Interview with Kim Howard Johnson
(Part 1)

Kim Howard Johnson has led an interesting and exciting life as a book, newspaper, magazine and comic writer. Johnson is the unofficial official chronicler for Monty Python’s Flying Circus after inviting himself to Tunisia for the filming of Life of Brian in the 1970s. He has authored four books on them, including The First 280 Years of Monty Python. In the 1980s, Johnson became a part of the improvisational Harold movement in Chicago, studying with the late Del Close as a part of the first Harold group in Chicago, Baron’s Barracudas. He co-wrote the improv classic Truth in Comedy with Del Close and Charna Halpern. Johnson has also been a personal assistant to John Cleese and once won $250,000 on “Who Wants to Be a Millionaire." He is co-hosting a Holy Grail screening and a writing workshop with Monty Python’s Terry Jones coming up on May 9th and 10th, 2009 in Chicago.

Me: So, since you’ve sorta done a whole heck of a lot in your days, there are a lot of things you could be defined as: comic writer, chronicler of comedians. If you have to make your elevator pitch to someone, someone asks you what you do, how would you refer to yourself?

Kim Howard Johnson: Oh man.

Me: (Laughs)

Kim Howard Johnson: Ultimately, I would say I’m a writer, that’s the bottom line, because that’s the big, broad title that can cover so many of the different things that I do. I do some performing as well, but primarily at heart I’m a writer.

Me: Ok, and then if they pushed you with, “what do you write?"

Kim Howard Johnson: (Laughs) What do ya got? I’ve done just about everything. I mean, that’s one reason I think I’ve been able to make a living writing at least, up to this point, knock on wood. Because, you know if you pigeonhole yourself you’re just creating more problems for yourself. Whereas if you keep yourself wide open to any number of possibilities, I mean, whatever else, whatever comes along, then I think you’re going to have a much better chance of making it as a writer. Because, I mean, I’ve written books. What have I written books about? Well, mostly it’s been non-fiction. But not entirely, you know, I’ve written comic books, I have written hundreds of magazine articles over the last few decades, I’m the official Monty Python chronicler. For the past several years I’ve written the Monty Python desk calendar for American Greetings, that’s what I’m working on right at the moment even. So, it’s difficult to put me down into what I actually write because I go where the opportunities are.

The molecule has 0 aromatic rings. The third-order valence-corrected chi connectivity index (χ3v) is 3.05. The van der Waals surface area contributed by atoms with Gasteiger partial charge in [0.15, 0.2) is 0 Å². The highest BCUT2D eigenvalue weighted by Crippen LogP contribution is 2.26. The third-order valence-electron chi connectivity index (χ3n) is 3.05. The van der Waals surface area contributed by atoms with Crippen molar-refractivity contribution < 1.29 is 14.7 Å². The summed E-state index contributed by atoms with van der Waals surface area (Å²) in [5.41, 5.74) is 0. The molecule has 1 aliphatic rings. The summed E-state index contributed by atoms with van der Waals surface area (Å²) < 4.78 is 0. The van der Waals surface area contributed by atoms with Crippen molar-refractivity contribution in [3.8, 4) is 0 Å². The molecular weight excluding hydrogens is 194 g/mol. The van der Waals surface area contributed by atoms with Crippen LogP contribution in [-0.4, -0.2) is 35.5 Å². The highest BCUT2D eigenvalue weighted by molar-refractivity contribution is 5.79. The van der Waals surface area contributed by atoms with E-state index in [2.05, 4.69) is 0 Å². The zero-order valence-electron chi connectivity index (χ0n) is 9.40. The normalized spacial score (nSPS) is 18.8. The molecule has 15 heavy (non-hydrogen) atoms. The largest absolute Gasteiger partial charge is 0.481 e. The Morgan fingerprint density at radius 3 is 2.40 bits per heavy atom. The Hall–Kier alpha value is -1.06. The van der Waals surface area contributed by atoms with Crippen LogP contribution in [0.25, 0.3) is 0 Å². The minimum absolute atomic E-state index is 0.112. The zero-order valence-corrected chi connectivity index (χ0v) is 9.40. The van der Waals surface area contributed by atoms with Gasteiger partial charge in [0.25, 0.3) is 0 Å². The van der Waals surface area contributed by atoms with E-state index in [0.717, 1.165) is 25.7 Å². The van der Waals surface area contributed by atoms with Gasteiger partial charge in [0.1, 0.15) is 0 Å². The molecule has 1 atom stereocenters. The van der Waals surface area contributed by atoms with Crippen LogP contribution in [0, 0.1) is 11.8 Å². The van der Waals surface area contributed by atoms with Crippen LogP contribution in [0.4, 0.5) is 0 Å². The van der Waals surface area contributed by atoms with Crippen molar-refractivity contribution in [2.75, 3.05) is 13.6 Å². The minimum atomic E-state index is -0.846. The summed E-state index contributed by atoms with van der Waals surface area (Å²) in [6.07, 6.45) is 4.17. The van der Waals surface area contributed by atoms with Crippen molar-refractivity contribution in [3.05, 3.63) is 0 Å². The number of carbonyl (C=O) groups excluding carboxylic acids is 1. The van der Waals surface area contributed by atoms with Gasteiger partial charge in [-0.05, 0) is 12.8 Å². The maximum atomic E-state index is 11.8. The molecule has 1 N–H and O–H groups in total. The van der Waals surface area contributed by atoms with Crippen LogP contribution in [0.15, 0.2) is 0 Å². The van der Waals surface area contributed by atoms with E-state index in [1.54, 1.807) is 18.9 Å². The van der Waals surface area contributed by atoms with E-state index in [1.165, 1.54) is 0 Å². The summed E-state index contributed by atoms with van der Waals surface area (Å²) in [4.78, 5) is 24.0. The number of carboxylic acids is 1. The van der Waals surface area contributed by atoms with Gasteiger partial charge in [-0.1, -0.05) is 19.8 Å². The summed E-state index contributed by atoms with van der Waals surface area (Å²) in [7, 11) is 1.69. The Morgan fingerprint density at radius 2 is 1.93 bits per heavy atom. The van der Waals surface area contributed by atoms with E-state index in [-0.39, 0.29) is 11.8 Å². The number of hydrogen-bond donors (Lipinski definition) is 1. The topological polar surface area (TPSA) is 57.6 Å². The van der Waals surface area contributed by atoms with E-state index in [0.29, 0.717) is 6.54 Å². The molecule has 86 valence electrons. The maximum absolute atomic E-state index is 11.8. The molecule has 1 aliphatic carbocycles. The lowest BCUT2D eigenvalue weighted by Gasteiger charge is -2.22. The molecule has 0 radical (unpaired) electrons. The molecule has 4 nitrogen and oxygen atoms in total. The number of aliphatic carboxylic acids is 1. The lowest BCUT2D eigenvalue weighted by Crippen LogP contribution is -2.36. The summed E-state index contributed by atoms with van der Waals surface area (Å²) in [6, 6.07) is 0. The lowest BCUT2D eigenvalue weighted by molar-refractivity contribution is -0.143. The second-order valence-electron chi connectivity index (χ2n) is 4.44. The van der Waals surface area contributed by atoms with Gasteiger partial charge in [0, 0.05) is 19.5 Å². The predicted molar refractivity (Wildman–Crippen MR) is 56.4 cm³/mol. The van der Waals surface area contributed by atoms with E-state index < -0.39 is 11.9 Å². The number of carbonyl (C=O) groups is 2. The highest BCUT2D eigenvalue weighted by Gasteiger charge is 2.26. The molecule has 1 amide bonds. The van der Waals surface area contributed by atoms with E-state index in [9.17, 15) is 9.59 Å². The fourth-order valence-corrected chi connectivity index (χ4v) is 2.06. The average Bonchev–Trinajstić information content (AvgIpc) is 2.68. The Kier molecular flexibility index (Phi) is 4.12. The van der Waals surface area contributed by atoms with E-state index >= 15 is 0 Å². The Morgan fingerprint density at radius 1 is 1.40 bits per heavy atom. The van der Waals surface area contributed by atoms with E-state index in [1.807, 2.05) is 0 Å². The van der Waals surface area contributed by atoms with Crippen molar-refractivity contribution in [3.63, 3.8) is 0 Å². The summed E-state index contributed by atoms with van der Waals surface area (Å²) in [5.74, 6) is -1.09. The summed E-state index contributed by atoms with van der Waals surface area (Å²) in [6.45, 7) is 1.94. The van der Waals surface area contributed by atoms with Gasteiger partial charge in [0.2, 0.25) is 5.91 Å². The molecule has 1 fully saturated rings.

Me: Yeah. I understand. You talk about having to be varied and how that helps your career, do you think that things are any different now in 2009 then they were ten, twenty, thirty years ago for a writer?

Kim Howard Johnson: Well, I can take the longer overview or I can just tell you immediately in the last few months, yeah, it’s been very tight. I mean, one of the magazines I’ve written for for over 25 years is going under. It’s a brutal time for the print media. It’s tough because if you’re trying to make a transition to the web, because nobody has quite been able to get the web to pay the way they want it to. And there is money out there for writers on the web. So, I think we’re definitely in a transition time for writers largely because of that. I think there’s always going to be books; that’s one of the best things I can send out. People are always going to want to read and be carrying around books in there pockets, you know, tangible things with paper. Reading for an awful lot of people is a tactile experience, and that may change but I don’t think it’s going to change in my lifetime.